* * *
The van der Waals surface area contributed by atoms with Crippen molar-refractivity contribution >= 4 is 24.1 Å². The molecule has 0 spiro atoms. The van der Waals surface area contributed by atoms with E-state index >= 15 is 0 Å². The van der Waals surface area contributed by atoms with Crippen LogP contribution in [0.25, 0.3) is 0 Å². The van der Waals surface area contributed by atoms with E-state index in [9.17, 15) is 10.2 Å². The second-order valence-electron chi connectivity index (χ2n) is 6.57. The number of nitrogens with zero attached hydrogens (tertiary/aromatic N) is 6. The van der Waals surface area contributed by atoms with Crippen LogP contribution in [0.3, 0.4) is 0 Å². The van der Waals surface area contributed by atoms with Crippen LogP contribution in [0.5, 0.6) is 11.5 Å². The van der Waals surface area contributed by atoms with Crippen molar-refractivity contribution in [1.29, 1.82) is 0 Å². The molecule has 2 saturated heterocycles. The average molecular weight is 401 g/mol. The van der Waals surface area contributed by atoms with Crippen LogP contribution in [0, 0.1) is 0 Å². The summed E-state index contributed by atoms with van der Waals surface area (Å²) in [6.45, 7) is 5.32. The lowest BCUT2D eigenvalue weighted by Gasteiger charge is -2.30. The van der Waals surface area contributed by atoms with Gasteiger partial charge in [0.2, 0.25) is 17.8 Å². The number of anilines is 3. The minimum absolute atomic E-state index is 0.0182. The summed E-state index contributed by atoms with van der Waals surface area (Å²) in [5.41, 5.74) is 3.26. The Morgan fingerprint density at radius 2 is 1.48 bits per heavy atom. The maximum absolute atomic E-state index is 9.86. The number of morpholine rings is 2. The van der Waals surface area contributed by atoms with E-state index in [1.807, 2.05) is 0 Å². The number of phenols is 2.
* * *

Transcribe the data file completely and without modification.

The van der Waals surface area contributed by atoms with Crippen molar-refractivity contribution >= 4 is 24.1 Å². The molecule has 0 spiro atoms. The van der Waals surface area contributed by atoms with E-state index >= 15 is 0 Å². The van der Waals surface area contributed by atoms with Crippen LogP contribution in [0.25, 0.3) is 0 Å². The van der Waals surface area contributed by atoms with E-state index in [9.17, 15) is 10.2 Å². The second-order valence-electron chi connectivity index (χ2n) is 6.57. The number of nitrogens with zero attached hydrogens (tertiary/aromatic N) is 6. The van der Waals surface area contributed by atoms with Crippen LogP contribution in [0.3, 0.4) is 0 Å². The van der Waals surface area contributed by atoms with Crippen LogP contribution in [0.5, 0.6) is 11.5 Å². The van der Waals surface area contributed by atoms with Crippen molar-refractivity contribution in [1.29, 1.82) is 0 Å². The molecule has 2 saturated heterocycles. The average molecular weight is 401 g/mol. The van der Waals surface area contributed by atoms with Crippen LogP contribution in [0, 0.1) is 0 Å². The summed E-state index contributed by atoms with van der Waals surface area (Å²) in [6.45, 7) is 5.32. The lowest BCUT2D eigenvalue weighted by Gasteiger charge is -2.30. The van der Waals surface area contributed by atoms with Gasteiger partial charge in [0.2, 0.25) is 17.8 Å². The number of anilines is 3. The minimum absolute atomic E-state index is 0.0182. The summed E-state index contributed by atoms with van der Waals surface area (Å²) in [5.41, 5.74) is 3.26. The Morgan fingerprint density at radius 2 is 1.48 bits per heavy atom. The maximum absolute atomic E-state index is 9.86. The number of morpholine rings is 2. The van der Waals surface area contributed by atoms with E-state index in [1.807, 2.05) is 0 Å². The number of phenols is 2.